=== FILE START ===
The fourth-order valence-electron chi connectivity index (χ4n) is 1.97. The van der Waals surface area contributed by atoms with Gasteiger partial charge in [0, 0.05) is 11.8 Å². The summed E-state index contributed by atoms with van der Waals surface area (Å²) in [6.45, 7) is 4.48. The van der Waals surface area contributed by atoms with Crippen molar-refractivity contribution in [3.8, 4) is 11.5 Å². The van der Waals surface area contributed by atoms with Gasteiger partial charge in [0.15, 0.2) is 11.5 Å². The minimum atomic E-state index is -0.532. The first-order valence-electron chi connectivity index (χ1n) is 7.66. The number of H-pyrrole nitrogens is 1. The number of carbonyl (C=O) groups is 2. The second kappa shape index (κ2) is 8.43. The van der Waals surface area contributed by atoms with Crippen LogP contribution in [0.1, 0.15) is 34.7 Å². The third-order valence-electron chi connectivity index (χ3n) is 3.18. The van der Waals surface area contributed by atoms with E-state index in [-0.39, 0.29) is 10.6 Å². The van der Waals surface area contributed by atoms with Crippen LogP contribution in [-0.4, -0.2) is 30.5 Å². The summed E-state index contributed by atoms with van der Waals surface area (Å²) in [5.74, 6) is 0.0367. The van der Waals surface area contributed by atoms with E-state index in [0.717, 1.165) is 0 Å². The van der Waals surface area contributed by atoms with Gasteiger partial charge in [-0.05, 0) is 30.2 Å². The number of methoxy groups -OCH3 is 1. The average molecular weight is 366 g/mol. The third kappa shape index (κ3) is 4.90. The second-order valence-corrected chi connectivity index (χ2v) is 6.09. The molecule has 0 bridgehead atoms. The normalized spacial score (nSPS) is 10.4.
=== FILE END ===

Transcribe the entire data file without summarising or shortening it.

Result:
The fourth-order valence-electron chi connectivity index (χ4n) is 1.97. The van der Waals surface area contributed by atoms with Gasteiger partial charge in [0, 0.05) is 11.8 Å². The summed E-state index contributed by atoms with van der Waals surface area (Å²) in [6.45, 7) is 4.48. The van der Waals surface area contributed by atoms with Crippen molar-refractivity contribution in [3.8, 4) is 11.5 Å². The van der Waals surface area contributed by atoms with Gasteiger partial charge in [0.15, 0.2) is 11.5 Å². The minimum atomic E-state index is -0.532. The first-order valence-electron chi connectivity index (χ1n) is 7.66. The number of H-pyrrole nitrogens is 1. The number of carbonyl (C=O) groups is 2. The second kappa shape index (κ2) is 8.43. The van der Waals surface area contributed by atoms with Crippen LogP contribution in [0.1, 0.15) is 34.7 Å². The third-order valence-electron chi connectivity index (χ3n) is 3.18. The van der Waals surface area contributed by atoms with E-state index in [-0.39, 0.29) is 10.6 Å². The van der Waals surface area contributed by atoms with Crippen LogP contribution in [-0.4, -0.2) is 30.5 Å². The summed E-state index contributed by atoms with van der Waals surface area (Å²) in [5.74, 6) is 0.0367. The van der Waals surface area contributed by atoms with E-state index in [0.717, 1.165) is 0 Å². The van der Waals surface area contributed by atoms with Gasteiger partial charge in [-0.05, 0) is 30.2 Å². The number of methoxy groups -OCH3 is 1. The average molecular weight is 366 g/mol. The third kappa shape index (κ3) is 4.90. The second-order valence-corrected chi connectivity index (χ2v) is 6.09. The molecule has 0 bridgehead atoms. The normalized spacial score (nSPS) is 10.4.